Technological progress, perspective of development, operation in ON-Grid and OFF-Grid modes

Residual biomass is undoubtedly a resource that can be used for energy purposes. Its proper use can meet sustainability and environmental impact criteria as well as contribute to the achievement of the energy targets proposed by the EU strategies by 2030 and 2050. Suitable for both the production of heat and electricity with conventional combustion technologies, important R&D programs have been promoted in order to develop more efficient and economical production processes and supply chains, aimed at exploiting residual biomass for electricity production. Among the various technologies explored, gasification has certainly attracted remarkable attention for its potential to combine technical and scientific aspects with environmental and sustainability issues.

At EU level, the actions promoted, including those to support production costs with incentive policies, have enabled certain gasification technologies to reach the industrialization and commercialization stage. These are technologies suitable in particular to produce electricity in the small to medium range, i.e. in support of the decentralized energy production model, thus favoring the integration of a share of the production of electricity from biomass in the national grids of different European countries.

The experience gained through the operation of these technologies, the adjustment to specific efficiency targets, typically linked to the use of internal combustion engines for power production, together with technical-economic evaluations, lead to evaluate that, unlike what happened for technologies based on other renewable sources, gasification results in higher investment and management costs.

Thus the need to go further, to continue to innovate and improve in order to be able to reach an alignment of the costs of producing power from biomass with those achieved by technologies based on other renewable energy sources, such as hydro, photovoltaic and wind. Key elements to achieve this result in the case of gasification are the ability to develop technologies as flexible as possible with respect to the type of residual biomass feedstocks to be used and capable of leading to significant increases in plant productivity, both in terms of electrical and thermal efficiency, as well as of the annual producibility.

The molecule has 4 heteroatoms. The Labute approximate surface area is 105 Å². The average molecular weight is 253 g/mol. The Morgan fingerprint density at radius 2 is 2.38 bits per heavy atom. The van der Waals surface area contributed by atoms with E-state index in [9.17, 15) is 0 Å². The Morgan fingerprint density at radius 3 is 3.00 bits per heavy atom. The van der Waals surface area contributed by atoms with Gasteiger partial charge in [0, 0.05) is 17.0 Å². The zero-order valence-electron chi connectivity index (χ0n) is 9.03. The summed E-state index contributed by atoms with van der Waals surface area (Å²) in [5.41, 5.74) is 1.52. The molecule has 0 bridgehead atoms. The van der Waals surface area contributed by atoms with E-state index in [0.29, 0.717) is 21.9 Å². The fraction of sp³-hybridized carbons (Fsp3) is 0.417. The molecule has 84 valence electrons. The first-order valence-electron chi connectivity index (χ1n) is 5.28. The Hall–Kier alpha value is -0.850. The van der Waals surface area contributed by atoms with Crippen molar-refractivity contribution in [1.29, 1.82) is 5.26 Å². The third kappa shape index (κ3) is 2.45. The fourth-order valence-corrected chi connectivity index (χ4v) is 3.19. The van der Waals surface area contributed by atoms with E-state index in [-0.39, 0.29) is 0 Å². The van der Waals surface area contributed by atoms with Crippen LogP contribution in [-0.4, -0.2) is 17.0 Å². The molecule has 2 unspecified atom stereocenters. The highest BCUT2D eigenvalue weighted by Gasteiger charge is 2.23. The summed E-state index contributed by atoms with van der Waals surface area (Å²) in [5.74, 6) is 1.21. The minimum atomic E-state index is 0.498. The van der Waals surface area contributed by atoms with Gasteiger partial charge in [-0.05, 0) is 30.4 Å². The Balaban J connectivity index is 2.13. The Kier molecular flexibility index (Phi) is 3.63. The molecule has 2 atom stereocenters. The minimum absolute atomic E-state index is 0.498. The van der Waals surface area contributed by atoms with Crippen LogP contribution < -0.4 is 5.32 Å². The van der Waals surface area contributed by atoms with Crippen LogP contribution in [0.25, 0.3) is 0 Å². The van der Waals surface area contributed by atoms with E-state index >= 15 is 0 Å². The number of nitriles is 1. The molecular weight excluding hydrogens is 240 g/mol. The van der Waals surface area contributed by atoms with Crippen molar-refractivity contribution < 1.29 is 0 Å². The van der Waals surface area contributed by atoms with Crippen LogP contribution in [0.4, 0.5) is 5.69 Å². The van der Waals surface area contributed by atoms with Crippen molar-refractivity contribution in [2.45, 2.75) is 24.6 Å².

Funded within the EU Horizon 2020 programme, the BLAZE project aims to achieve these targets and, through the integration of gasification in fluidized beds with solid oxide fuel cells (SOFC), seeks to develop an advanced and zero emissions technology for cogeneration (CHP) by using low-cost biomass and from short chain. Reference range for power production, the sizes from small (25-100 kWe) to medium (0.1-5 MWe).

The project has also the ambition to achieve investment and operating costs of about 4k€/kWe and 0.05€/kWh respectively, high energy efficiencies (50% electricity over the current 20%), near zero gaseous and PM emissions. Electricity production costs of less than 0.10€/kWh. Starting from the specific aims of the BLAZE project, this workshop takes the opportunity to bring to the same table the most recent European projects focused on the subject, as well as experts on related issues, to compare their experiences and points of view through which trigger profitable synergies not only on the technological side, but also in perspective and strategic vision.


8:30-8:45 Welcome and Opening of the sessions

8:45-9:00 The BLAZE project for the efficient power production from residual biomass feedstocks

09:00-11.00 Overview of related EU projects

FlexiFuel-SOFCDevelopment of a new and highly efficient micro-scale CHP system based on fuel-flexible gasification and a SOFC (Windhager Zentralheizung Technik Gmbh)

HiEff-BioPowerDevelopment of a new highly efficient and fuel flexible medium-scale CHP technology based on fixed-bed updraft biomass gasification and a SOFC (BIOS BIOENERGIESYSTEME GMBH)

Bio-CCHPAdvanced biomass CHP based on gasification, SOFC and cooling machines (Graz University of Technology)

Waste2GridsConverting WASTE to offer flexible GRID balancing services with highly integrated efficient solid-oxide plants project (Ecole Politecnique Fédéral de Lausanne)

Waste2WattsUnlocking unused bio-WASTE resources with loW cost cleAning and Thermal inTegration with Solid oxide fuel cells (Ecole Politecnique Fédéral de Lausanne)

DEMOSOFCDesign and installation of a 175 kWe Solid Oxide Fuel Cell plant (Politecnico di Torino)

SOFCOMSOFC CCHP with poly-fuel: operation and management (Politecnico di Torino)

11:00 Coffee break

11:15-12:15 – Policies strategies and regulatory aspects

Biomass target 2030/2050 for small and medium cogeneration (SET Plan Implementation Working Group 8, F. Cotana)

The strategic role of forest and agro-forestry biomass in the production of heat and power (Italian Biomass Industry Association)

The power production from biomass in distributed generation scenarios (RdSE, Ricerca di sistema elettrico)

Bioenergy as a sustainable solution for the exploitation of residual biomass (IEA BIO-ENERGY, V. Pignatelli)

12:15-12:45 Discussion

12:45 -13:15 Workshop Summary and Closing remarks

13:30 Lunch at CR Trisaia Cafeteria